Human Ecosystem

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created 8 years ago by Noor_Khafizah
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-Describe the ecosystem of human body
updated 8 years ago by Noor_Khafizah
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microbiology
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Microbiome

All the genes of the host and microbiota

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Superorganism

Emerge when the gene-encoded metabolic processes of the host become integrated with those of the host

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Normal microbiota or microflora

Microbes regularly found at an anatomical site

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Protrophic

Can synthesize all amino acids and growth factors from simple carbohydrates

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Pathogenicity

Ability of parasite to inflict damage on the host and on the resistance of the host to the parasite

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Pathogens

Parasites that cause damage

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Virulence

Quantitative measure of pathgenicity.

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Infection

Growth of microorganisms in the host, whether or not the host is harmed

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Disease

Damage or injury to the host that impairs host function

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Sebum

Fluid secreted by oil glands.
It accumulates, providing hospitable environment for microbes

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Comedo

Plug of sebum and keratin in duct of oil gland It is a results from inflammatory response to sebum accumulation.

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Oropharynx

Division of the pharynx lying between the soft palate and the upper edge of the epiglottis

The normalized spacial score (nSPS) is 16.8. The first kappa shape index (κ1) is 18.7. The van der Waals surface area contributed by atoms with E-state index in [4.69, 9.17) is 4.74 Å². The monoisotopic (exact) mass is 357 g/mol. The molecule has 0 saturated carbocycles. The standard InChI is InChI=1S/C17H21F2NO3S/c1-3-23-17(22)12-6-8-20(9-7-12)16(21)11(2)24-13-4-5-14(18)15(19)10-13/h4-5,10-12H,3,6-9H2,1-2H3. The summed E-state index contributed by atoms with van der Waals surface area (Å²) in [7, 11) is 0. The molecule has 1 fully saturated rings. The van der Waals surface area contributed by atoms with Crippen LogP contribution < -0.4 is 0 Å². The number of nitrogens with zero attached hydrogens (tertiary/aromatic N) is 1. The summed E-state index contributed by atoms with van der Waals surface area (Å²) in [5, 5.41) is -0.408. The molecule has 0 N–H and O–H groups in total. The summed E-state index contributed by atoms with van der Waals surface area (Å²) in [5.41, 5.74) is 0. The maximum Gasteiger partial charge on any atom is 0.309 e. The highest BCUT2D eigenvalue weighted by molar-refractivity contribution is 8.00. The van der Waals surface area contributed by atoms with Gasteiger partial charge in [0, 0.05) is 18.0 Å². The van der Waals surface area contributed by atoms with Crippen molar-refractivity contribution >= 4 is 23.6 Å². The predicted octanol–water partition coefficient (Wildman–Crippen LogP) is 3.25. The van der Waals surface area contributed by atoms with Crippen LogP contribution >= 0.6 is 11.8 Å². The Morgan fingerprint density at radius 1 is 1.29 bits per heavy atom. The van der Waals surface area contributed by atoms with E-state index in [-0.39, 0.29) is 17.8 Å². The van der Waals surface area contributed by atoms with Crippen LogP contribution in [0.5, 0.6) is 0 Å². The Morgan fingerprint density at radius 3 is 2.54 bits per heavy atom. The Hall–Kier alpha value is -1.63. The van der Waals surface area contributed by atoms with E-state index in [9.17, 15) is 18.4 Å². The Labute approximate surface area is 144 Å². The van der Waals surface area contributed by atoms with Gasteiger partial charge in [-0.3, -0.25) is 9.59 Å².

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Pathogenesis

Ability of microorganisms to initiate disease, includes entry, colonization, and growth in host, resulting in changes in host function and damage to host.

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Tissue specificity

Selectively adheres to cells in particular region of body

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Host specificity

Selectively adheres to different host

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Exotoxins

Toxins that released extracellularly. Highly toxin and often fatal. They are
1) Cytolytic toxins
2) A-B Toxins
c) Superantigen toxins

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Enterotoxins

Exotoxins that act on small intestine.

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Endotoxins

Toxins that are cell bound and released in large amounts only when cell lyse. Weakly toxinc and rarely fatal.

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Phagocytosis

Occur when pathogens breaks through physical and chemical barriers. (body secretions)

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Germ Free Animals

Animals that have no microorganisms living in or on it

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Gnotobiotic Animals

A microbiologically monitored environment or animal that is germ-free (axenic) or in which the indentities of all microbiota are known.

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Specific pathogen-free animal (SPF)

Laboratory animals that are guaranteed free of particular pathogens

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Commensalism